"If conditions change, and everybody understands that, it's not that you back out of the lease...but we will find a place for the Advocate at Harvard," Epps said.

Advocate leaders said they are upset by the provision that may force the magazine to move against its will.

"I fail to understand the real meaning of a so-called lease if the landlord can end it at any time at his discretion," Savage said.

The lease negotiations come at a time when the Advocate is set to begin renovations on the Advocate House, which is in need of $60,000 in repairs.

Advocate trustees hosted a fundraiser--attended by alumni including Arthur M. Schlesinger, Jr. '38, Norman K. Mailer '43, Conan C. O'Brien '85 and Epps--on New York's East Side last Thursday to raise money for renovations to the building.

"We're ready to go ahead" with the renovations, said Advocate President Daley C. Haggar '98, who is also a former Crimson executive.

Haggar and Savage said that the president of the magazine's trustees, Douglas A. McIntyre '77, has suggested that the trustees are already looking for a new home for the Advocate.

"I trust [the University] not to give us some apartment in the Quad," Savage said

"Except for 17 South St., there's not any remarkability to any of the buildings," said David A. Zewinski, associate dean for physical resources and planning in the Faculty of Arts and Sciences (FAS).

Seventeen South St. has historical signifance as a former icehouse, Zewinski said. The building currently houses offices for Harvard Planning and Real Estate (HPRE), which is negotiating the lease with the Advocate. HPRE main offices are located in Holyoke Center.

The remaining buildings--with the exception of the Advocate House--contain FAS departments that will move to new locations within the next two years.

According to Zewinski, the Committee on Folklore and Mythology and Modern Greek Studies--both of which currently occupy 69 Dunster St.--will move to the new Barker Center for the Humanities when construction of the complex is completed this fall.

The Department of Linguistics and the Committee on the History of American Civilization--which are currently housed in 77 Dunster St.--are slated to move to Boylston Hall when renovations are complete by September 1998.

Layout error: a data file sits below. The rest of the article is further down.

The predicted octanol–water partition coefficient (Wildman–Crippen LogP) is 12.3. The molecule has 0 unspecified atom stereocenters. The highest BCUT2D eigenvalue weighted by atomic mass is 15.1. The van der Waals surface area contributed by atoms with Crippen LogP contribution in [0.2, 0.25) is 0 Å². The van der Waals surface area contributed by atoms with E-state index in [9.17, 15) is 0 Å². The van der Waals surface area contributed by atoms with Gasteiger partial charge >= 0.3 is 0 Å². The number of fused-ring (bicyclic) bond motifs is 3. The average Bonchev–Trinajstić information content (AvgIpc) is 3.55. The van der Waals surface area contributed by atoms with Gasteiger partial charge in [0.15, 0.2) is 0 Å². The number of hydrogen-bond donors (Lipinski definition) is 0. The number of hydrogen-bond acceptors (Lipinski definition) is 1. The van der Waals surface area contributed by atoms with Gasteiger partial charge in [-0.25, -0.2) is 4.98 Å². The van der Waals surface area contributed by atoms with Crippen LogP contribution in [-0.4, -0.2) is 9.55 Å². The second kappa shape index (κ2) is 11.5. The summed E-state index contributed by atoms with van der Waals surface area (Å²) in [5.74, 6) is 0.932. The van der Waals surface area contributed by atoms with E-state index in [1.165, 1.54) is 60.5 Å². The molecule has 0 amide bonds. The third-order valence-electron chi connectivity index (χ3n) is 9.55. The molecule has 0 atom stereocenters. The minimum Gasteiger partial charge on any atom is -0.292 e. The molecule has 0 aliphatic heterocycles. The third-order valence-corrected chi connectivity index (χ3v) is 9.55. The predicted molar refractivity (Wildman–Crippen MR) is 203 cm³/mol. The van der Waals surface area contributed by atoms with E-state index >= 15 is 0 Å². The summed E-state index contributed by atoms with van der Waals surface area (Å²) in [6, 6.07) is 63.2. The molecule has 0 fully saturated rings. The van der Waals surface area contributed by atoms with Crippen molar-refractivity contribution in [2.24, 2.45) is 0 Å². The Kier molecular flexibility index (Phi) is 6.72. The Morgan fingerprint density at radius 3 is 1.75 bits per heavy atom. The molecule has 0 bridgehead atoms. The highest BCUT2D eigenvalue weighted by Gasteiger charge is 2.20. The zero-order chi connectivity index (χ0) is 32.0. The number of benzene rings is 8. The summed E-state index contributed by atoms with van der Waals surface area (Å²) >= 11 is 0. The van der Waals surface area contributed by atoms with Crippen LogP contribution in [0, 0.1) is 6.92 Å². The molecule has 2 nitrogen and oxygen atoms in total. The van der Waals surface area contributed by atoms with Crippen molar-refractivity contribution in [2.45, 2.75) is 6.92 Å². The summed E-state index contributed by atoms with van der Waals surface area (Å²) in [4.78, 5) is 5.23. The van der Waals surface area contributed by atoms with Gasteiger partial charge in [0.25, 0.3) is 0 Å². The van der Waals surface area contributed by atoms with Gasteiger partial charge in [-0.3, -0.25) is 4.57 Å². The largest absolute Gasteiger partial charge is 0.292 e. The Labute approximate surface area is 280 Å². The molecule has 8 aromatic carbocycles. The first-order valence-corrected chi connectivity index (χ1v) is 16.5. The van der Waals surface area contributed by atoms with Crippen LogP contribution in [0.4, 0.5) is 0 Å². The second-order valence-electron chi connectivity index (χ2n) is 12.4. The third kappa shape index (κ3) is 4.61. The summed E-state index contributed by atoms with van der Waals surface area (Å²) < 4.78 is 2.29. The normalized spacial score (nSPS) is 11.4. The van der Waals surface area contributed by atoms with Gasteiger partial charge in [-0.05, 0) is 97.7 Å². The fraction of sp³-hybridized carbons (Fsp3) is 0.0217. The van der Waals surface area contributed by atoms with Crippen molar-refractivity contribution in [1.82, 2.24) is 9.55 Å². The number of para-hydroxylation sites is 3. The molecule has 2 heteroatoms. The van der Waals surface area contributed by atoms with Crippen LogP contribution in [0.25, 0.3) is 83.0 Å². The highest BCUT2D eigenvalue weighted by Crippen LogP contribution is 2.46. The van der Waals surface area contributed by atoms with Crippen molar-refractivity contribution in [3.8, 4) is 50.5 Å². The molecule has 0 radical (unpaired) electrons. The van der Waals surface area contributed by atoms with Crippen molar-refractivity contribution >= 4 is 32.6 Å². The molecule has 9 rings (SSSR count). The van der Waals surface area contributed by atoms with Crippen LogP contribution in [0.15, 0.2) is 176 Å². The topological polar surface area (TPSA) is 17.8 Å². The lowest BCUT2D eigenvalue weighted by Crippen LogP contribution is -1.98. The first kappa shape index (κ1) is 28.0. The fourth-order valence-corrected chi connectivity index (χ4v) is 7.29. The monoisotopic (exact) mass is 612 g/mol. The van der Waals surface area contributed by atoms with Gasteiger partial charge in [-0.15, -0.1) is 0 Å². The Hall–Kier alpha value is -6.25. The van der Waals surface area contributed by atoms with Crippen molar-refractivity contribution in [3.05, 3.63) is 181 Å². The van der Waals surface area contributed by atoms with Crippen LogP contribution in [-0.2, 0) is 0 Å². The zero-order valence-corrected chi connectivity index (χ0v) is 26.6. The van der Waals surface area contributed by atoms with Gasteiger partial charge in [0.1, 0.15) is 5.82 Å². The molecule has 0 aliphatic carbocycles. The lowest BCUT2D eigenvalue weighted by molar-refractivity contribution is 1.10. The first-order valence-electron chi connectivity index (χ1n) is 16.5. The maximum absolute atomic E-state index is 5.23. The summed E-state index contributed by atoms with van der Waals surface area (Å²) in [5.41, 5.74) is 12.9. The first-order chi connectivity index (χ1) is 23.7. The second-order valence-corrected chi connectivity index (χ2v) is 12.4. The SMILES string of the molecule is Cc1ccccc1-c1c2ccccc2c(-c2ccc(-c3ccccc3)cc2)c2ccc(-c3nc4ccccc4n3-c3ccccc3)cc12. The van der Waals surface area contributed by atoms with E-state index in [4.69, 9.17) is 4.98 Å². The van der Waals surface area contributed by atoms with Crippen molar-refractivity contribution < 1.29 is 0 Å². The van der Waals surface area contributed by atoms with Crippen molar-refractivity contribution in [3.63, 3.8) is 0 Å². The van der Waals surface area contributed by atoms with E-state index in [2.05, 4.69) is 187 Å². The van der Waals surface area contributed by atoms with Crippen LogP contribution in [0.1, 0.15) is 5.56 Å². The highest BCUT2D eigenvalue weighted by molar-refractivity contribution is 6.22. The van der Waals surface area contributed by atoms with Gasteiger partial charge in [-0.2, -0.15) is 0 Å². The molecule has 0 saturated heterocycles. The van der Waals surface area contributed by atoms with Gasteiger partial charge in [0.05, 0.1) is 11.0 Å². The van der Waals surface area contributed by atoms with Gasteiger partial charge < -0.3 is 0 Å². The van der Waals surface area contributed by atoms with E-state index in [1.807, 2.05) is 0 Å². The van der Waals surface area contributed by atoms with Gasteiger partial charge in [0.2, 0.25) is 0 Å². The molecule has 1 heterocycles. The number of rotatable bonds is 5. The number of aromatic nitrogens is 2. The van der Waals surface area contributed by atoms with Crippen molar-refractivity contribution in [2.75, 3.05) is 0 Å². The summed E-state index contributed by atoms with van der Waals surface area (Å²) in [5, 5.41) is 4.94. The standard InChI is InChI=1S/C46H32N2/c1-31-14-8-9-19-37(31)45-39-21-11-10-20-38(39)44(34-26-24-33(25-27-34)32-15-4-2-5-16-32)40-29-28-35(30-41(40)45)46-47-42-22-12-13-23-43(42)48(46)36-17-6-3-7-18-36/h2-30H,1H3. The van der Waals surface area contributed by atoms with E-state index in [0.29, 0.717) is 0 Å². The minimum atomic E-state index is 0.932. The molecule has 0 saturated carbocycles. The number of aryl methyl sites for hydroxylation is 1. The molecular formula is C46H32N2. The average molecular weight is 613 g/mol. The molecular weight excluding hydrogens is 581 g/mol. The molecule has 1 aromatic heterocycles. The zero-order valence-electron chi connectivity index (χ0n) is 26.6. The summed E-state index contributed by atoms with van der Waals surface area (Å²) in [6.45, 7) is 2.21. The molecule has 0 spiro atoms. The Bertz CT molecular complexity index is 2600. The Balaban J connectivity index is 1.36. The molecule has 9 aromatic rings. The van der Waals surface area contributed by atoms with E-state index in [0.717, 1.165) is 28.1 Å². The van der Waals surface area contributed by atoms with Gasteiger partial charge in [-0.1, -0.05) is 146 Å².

And the Department of Athletics, which currently occupies 60 JFK St., will move across the river upon completion of the new athletic complex.

But the buildings will remain standing for the immediate future and Harvard has "developed several varying plans" to fill them, Zewniski said.

"Right now, we're thinking that physical resources, which is currently in market-rate space, would go to 60 JFK [St.]," Zewinski said.

He added 69 and 77 Dunster St. will be used as "swing space" when renovation of Boylston begins this fall.

"The main objective is to eliminate FAS [departments] from spaces that we rent at market rates," he said.

FAS only pays operating and maintenance expenses--about $10 to $15 per square foot--on Harvard-owned property, compared to $25 per square foot on rented property, according to Zewinski.

Advocate Uncertainty

The University's reluctance to sign a long-term lease with the Advocate for 21 South St.--the property on which the literary magazine's two-story Advocate House sits--also suggests that Harvard may have long-range plans for the land.

Students at the Advocate said last month that the magazine's trustees were seeking a 50-year lease, but the agreement--which Epps said yesterday is almost complete--will likely be much shorter.

"It's almost certain that we'll sign a 15-year lease," Epps said yesterday.

And the upcoming lease agreement will likely include a provision for the College to relocate the publication to another location if academic needs for the space arise.

"If conditions change, and everybody understands that, it's not that you back out of the lease...but we will find a place for the Advocate at Harvard," Epps said.

Advocate leaders said they are upset by the provision that may force the magazine to move against its will.

"I fail to understand the real meaning of a so-called lease if the landlord can end it at any time at his discretion," Savage said.

The lease negotiations come at a time when the Advocate is set to begin renovations on the Advocate House, which is in need of $60,000 in repairs.

Advocate trustees hosted a fundraiser--attended by alumni including Arthur M. Schlesinger, Jr. '38, Norman K. Mailer '43, Conan C. O'Brien '85 and Epps--on New York's East Side last Thursday to raise money for renovations to the building.

"We're ready to go ahead" with the renovations, said Advocate President Daley C. Haggar '98, who is also a former Crimson executive.

Haggar and Savage said that the president of the magazine's trustees, Douglas A. McIntyre '77, has suggested that the trustees are already looking for a new home for the Advocate.

"I trust [the University] not to give us some apartment in the Quad," Savage said